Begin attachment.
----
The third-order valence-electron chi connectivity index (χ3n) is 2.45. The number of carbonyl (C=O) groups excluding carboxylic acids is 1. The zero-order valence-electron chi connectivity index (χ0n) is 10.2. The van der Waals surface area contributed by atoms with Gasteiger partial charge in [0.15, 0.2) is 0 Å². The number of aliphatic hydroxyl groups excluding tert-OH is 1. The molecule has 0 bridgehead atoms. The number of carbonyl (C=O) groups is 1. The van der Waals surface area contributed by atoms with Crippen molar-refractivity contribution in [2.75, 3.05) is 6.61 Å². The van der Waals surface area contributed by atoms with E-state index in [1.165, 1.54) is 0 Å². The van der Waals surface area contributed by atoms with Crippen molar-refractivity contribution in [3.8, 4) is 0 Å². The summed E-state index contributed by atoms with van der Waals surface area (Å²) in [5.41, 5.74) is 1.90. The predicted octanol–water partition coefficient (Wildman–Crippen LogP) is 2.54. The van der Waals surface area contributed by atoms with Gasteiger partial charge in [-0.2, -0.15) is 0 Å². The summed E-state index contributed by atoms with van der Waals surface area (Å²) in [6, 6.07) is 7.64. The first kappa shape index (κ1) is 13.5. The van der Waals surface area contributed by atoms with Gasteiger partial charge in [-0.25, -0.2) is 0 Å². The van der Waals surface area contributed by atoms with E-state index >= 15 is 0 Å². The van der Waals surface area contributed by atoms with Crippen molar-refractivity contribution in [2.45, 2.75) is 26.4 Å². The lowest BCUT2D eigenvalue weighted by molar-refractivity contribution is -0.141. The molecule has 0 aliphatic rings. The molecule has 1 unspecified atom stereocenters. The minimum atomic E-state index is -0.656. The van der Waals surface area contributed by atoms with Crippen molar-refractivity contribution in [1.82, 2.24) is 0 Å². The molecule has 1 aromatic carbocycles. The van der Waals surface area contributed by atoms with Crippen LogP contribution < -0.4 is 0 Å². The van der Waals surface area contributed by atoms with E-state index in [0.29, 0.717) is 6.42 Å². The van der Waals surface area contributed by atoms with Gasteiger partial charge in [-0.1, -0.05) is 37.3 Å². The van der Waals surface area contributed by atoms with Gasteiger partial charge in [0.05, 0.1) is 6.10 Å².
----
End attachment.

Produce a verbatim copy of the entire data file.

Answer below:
The third-order valence-electron chi connectivity index (χ3n) is 2.45. The number of carbonyl (C=O) groups excluding carboxylic acids is 1. The zero-order valence-electron chi connectivity index (χ0n) is 10.2. The van der Waals surface area contributed by atoms with Gasteiger partial charge in [0.15, 0.2) is 0 Å². The number of aliphatic hydroxyl groups excluding tert-OH is 1. The molecule has 0 bridgehead atoms. The number of carbonyl (C=O) groups is 1. The van der Waals surface area contributed by atoms with Crippen molar-refractivity contribution in [2.75, 3.05) is 6.61 Å². The van der Waals surface area contributed by atoms with E-state index in [1.165, 1.54) is 0 Å². The van der Waals surface area contributed by atoms with Crippen molar-refractivity contribution in [3.8, 4) is 0 Å². The summed E-state index contributed by atoms with van der Waals surface area (Å²) in [5.41, 5.74) is 1.90. The predicted octanol–water partition coefficient (Wildman–Crippen LogP) is 2.54. The van der Waals surface area contributed by atoms with Gasteiger partial charge in [-0.2, -0.15) is 0 Å². The summed E-state index contributed by atoms with van der Waals surface area (Å²) in [6, 6.07) is 7.64. The first kappa shape index (κ1) is 13.5. The van der Waals surface area contributed by atoms with Gasteiger partial charge in [-0.25, -0.2) is 0 Å². The van der Waals surface area contributed by atoms with E-state index >= 15 is 0 Å². The van der Waals surface area contributed by atoms with Crippen molar-refractivity contribution in [2.45, 2.75) is 26.4 Å². The lowest BCUT2D eigenvalue weighted by molar-refractivity contribution is -0.141. The molecule has 0 aliphatic rings. The molecule has 1 unspecified atom stereocenters. The minimum atomic E-state index is -0.656. The van der Waals surface area contributed by atoms with Crippen molar-refractivity contribution in [1.82, 2.24) is 0 Å². The molecule has 1 aromatic carbocycles. The van der Waals surface area contributed by atoms with Crippen LogP contribution < -0.4 is 0 Å². The van der Waals surface area contributed by atoms with E-state index in [0.29, 0.717) is 6.42 Å². The van der Waals surface area contributed by atoms with Gasteiger partial charge in [-0.1, -0.05) is 37.3 Å². The van der Waals surface area contributed by atoms with Gasteiger partial charge in [0.05, 0.1) is 6.10 Å².